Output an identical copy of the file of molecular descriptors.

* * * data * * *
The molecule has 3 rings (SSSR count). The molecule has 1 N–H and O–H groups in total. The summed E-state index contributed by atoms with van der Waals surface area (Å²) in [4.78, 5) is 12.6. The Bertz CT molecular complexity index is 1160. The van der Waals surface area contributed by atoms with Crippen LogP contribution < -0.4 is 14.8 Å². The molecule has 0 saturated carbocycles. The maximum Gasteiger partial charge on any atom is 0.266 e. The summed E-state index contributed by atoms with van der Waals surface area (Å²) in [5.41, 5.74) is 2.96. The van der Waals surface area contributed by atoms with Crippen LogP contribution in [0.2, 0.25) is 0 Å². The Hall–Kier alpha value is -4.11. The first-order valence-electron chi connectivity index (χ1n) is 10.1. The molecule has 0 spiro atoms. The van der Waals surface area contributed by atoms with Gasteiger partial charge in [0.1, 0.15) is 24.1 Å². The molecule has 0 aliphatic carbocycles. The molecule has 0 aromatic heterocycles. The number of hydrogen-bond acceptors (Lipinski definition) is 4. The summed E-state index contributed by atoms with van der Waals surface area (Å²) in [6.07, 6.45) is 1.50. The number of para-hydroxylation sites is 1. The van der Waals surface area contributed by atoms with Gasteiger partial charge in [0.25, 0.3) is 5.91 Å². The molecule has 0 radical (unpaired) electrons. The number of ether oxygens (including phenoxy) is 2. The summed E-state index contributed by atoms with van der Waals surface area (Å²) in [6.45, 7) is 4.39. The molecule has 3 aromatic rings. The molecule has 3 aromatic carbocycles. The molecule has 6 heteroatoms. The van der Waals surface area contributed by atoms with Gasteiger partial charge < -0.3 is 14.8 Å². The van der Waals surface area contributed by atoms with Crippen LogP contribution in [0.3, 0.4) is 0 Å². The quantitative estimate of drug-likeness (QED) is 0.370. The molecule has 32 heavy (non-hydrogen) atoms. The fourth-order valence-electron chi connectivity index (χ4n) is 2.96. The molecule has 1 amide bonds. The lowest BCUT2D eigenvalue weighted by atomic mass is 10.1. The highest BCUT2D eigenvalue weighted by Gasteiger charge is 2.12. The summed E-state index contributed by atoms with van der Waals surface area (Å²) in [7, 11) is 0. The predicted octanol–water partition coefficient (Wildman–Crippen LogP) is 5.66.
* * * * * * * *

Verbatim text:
The molecule has 3 rings (SSSR count). The molecule has 1 N–H and O–H groups in total. The summed E-state index contributed by atoms with van der Waals surface area (Å²) in [4.78, 5) is 12.6. The Bertz CT molecular complexity index is 1160. The van der Waals surface area contributed by atoms with Crippen LogP contribution < -0.4 is 14.8 Å². The molecule has 0 saturated carbocycles. The maximum Gasteiger partial charge on any atom is 0.266 e. The summed E-state index contributed by atoms with van der Waals surface area (Å²) in [5.41, 5.74) is 2.96. The van der Waals surface area contributed by atoms with Crippen LogP contribution in [0.2, 0.25) is 0 Å². The Hall–Kier alpha value is -4.11. The first-order valence-electron chi connectivity index (χ1n) is 10.1. The molecule has 0 spiro atoms. The van der Waals surface area contributed by atoms with Gasteiger partial charge in [0.1, 0.15) is 24.1 Å². The molecule has 0 aliphatic carbocycles. The molecule has 0 aromatic heterocycles. The number of hydrogen-bond acceptors (Lipinski definition) is 4. The summed E-state index contributed by atoms with van der Waals surface area (Å²) in [6.07, 6.45) is 1.50. The number of para-hydroxylation sites is 1. The van der Waals surface area contributed by atoms with Gasteiger partial charge in [0.25, 0.3) is 5.91 Å². The molecule has 0 radical (unpaired) electrons. The number of ether oxygens (including phenoxy) is 2. The summed E-state index contributed by atoms with van der Waals surface area (Å²) in [6.45, 7) is 4.39. The molecule has 3 aromatic rings. The molecule has 3 aromatic carbocycles. The molecule has 6 heteroatoms. The van der Waals surface area contributed by atoms with Gasteiger partial charge < -0.3 is 14.8 Å². The van der Waals surface area contributed by atoms with Crippen LogP contribution in [0.3, 0.4) is 0 Å². The quantitative estimate of drug-likeness (QED) is 0.370. The molecule has 32 heavy (non-hydrogen) atoms. The fourth-order valence-electron chi connectivity index (χ4n) is 2.96. The molecule has 1 amide bonds. The lowest BCUT2D eigenvalue weighted by atomic mass is 10.1. The highest BCUT2D eigenvalue weighted by Gasteiger charge is 2.12. The summed E-state index contributed by atoms with van der Waals surface area (Å²) in [7, 11) is 0. The predicted octanol–water partition coefficient (Wildman–Crippen LogP) is 5.66.